Have you just seen this address 192.168.25.1 on the back of your access point? Do you want to learn how to use it? You’ve come to the right place. Keep reading this article, and you will learn all you need to know about IP addresses in general and about the IP address from our title. We’ll tell you what kind of address this is, what devices use it as a default IP, and we’ll show you how to use it.
- Why Are IP Addresses So Important?
- What Kinds of IP Addresses Are There?
- What Kind of Address is 192.168.25.1?
- Is 192.168.25.1 My Default IP Address? Can This Address Be a Default IP Address?
- What Devices Use 192.168.25.1 as a Default IP Address?
- 192.168.25.1 as a Client IP Address
Why Are IP Addresses So Important?
They allow our devices to connect to a network and communicate with other devices on that network. It’s impossible to identify a specific device on a network if it doesn’t have an IP address. That address must be unique – only one device connected to that network can use it.
Every IP address has the same form. It’s a long string of 32 bits, divided into four octets (each octet contains 8 bits). This form is defined by the IPv4 protocol, and it’s known as the binary form of an IP address. Our routers and other digital equipment use this form to recognize different devices and communicate with them.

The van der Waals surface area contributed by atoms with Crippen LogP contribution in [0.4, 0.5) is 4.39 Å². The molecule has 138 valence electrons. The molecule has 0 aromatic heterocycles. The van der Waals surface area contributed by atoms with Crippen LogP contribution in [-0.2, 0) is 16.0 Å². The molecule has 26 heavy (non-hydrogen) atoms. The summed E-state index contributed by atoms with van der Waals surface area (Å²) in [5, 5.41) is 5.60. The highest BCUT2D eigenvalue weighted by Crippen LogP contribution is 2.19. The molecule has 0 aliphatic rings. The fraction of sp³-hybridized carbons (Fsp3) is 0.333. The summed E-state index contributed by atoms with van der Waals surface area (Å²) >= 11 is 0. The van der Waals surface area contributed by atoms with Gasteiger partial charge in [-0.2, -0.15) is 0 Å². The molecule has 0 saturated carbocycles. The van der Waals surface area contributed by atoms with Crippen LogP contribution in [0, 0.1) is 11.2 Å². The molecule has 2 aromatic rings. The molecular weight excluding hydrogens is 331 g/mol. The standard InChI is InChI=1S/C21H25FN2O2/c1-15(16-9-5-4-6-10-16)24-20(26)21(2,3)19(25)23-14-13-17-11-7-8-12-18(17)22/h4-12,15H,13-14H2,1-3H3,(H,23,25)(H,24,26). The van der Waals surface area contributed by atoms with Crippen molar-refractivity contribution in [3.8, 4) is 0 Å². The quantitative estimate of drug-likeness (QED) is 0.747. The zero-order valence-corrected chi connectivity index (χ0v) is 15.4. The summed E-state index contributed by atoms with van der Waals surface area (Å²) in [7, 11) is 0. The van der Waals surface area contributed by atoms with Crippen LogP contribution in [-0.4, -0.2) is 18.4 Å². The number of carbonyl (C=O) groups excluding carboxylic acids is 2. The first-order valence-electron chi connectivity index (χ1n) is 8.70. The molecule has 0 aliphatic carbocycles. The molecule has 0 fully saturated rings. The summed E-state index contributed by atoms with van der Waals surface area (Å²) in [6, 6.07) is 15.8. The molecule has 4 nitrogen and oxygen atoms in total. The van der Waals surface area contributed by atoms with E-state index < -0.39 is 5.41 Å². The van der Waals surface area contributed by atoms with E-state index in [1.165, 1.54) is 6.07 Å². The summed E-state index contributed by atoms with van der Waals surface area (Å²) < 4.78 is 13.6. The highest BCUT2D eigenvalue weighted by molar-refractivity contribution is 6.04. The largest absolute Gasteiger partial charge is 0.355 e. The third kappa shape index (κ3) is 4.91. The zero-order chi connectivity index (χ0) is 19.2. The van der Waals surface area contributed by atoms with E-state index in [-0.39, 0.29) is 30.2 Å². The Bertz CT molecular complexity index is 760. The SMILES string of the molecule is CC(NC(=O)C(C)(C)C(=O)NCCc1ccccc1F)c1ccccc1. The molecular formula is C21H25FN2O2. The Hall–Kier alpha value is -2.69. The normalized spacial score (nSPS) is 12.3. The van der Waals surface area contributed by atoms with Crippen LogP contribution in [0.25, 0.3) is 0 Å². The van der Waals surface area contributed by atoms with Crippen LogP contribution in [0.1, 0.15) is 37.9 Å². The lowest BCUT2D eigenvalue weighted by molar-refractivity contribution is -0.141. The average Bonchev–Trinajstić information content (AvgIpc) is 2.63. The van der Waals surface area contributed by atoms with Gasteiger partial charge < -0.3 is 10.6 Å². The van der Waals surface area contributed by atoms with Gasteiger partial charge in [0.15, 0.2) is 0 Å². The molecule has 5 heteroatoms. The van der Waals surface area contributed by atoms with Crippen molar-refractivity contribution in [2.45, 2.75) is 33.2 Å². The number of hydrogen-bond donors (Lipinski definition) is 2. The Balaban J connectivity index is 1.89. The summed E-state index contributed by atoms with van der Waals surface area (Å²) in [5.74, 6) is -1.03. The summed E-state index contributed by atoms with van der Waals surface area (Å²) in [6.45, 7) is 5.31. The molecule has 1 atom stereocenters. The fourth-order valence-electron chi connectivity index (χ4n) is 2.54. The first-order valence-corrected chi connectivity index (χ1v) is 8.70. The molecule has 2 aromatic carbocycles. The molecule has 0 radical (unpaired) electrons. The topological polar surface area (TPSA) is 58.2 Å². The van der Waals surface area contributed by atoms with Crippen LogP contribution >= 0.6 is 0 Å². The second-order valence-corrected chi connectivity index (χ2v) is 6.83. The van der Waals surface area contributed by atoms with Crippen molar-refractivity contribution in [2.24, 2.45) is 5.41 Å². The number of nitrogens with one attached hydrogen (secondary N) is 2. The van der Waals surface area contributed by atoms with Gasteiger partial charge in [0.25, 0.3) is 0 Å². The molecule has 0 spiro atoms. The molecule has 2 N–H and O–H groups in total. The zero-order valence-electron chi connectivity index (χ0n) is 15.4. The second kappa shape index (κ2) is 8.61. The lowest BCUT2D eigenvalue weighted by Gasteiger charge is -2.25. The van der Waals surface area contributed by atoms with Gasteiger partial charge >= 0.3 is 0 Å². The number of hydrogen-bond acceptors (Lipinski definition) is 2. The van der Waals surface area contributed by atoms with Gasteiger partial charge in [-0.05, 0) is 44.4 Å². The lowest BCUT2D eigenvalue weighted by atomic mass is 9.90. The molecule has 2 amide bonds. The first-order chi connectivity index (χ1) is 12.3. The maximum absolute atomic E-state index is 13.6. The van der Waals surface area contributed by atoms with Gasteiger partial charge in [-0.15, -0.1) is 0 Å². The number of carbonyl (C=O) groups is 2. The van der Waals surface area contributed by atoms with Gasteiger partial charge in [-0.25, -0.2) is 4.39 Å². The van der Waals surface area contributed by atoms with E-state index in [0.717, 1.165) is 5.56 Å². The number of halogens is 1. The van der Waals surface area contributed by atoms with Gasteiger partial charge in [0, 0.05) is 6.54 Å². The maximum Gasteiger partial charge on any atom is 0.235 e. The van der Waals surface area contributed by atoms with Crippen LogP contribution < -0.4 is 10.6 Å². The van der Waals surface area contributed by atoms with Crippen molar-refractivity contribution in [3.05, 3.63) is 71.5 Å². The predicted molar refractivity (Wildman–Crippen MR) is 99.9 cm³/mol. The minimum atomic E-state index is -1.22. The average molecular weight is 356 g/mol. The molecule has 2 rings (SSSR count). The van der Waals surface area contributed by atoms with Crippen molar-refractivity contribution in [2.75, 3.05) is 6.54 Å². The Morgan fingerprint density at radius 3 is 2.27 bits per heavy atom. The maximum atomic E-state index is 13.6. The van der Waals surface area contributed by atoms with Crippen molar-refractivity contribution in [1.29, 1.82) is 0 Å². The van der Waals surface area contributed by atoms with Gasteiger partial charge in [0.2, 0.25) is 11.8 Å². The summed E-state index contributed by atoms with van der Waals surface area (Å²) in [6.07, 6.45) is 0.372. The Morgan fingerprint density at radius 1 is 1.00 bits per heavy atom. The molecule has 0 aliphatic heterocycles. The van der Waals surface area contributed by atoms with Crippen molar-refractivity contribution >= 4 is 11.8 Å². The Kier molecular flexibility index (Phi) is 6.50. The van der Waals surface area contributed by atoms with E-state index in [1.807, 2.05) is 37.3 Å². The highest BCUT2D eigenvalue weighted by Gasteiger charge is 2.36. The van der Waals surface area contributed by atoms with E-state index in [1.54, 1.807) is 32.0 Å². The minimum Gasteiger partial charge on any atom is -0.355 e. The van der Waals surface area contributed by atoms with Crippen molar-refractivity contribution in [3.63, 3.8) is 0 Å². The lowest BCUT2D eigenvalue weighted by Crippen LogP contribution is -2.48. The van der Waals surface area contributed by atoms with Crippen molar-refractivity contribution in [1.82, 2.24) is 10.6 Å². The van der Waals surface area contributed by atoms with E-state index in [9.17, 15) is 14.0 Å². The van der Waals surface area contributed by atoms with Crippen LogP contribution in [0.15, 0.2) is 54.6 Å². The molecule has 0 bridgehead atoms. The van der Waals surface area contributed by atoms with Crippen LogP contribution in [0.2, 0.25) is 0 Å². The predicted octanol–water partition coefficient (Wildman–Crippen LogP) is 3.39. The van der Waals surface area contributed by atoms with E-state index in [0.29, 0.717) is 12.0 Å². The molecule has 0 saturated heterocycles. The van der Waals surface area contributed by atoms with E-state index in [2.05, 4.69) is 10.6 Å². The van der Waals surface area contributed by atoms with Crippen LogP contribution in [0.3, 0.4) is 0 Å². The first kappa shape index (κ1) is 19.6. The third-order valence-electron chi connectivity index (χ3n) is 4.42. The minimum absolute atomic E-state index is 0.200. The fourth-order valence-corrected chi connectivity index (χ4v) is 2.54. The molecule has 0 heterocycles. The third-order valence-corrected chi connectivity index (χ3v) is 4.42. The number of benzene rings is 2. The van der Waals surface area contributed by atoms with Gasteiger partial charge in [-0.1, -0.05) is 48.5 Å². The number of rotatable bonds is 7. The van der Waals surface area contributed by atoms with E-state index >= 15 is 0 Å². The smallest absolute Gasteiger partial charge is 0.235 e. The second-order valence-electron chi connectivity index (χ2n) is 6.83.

Besides binary, there’s also a decimal form of an IP address. That’s what we use to identify and handle IP addresses. Our address (192.168.25.1) is in decimal form. Every address in binary form can be transformed into a unique address in decimal form – every octet can be transformed into a number between 0 and 255. In the image below, you can see the address from our title written in both forms.
An IP address must have 4 parts (4 numbers). If the address has five parts (e.g. 192.168.2.5.1) or less than 4 parts/numbers (e.g. 192.168.251), the address is not valid.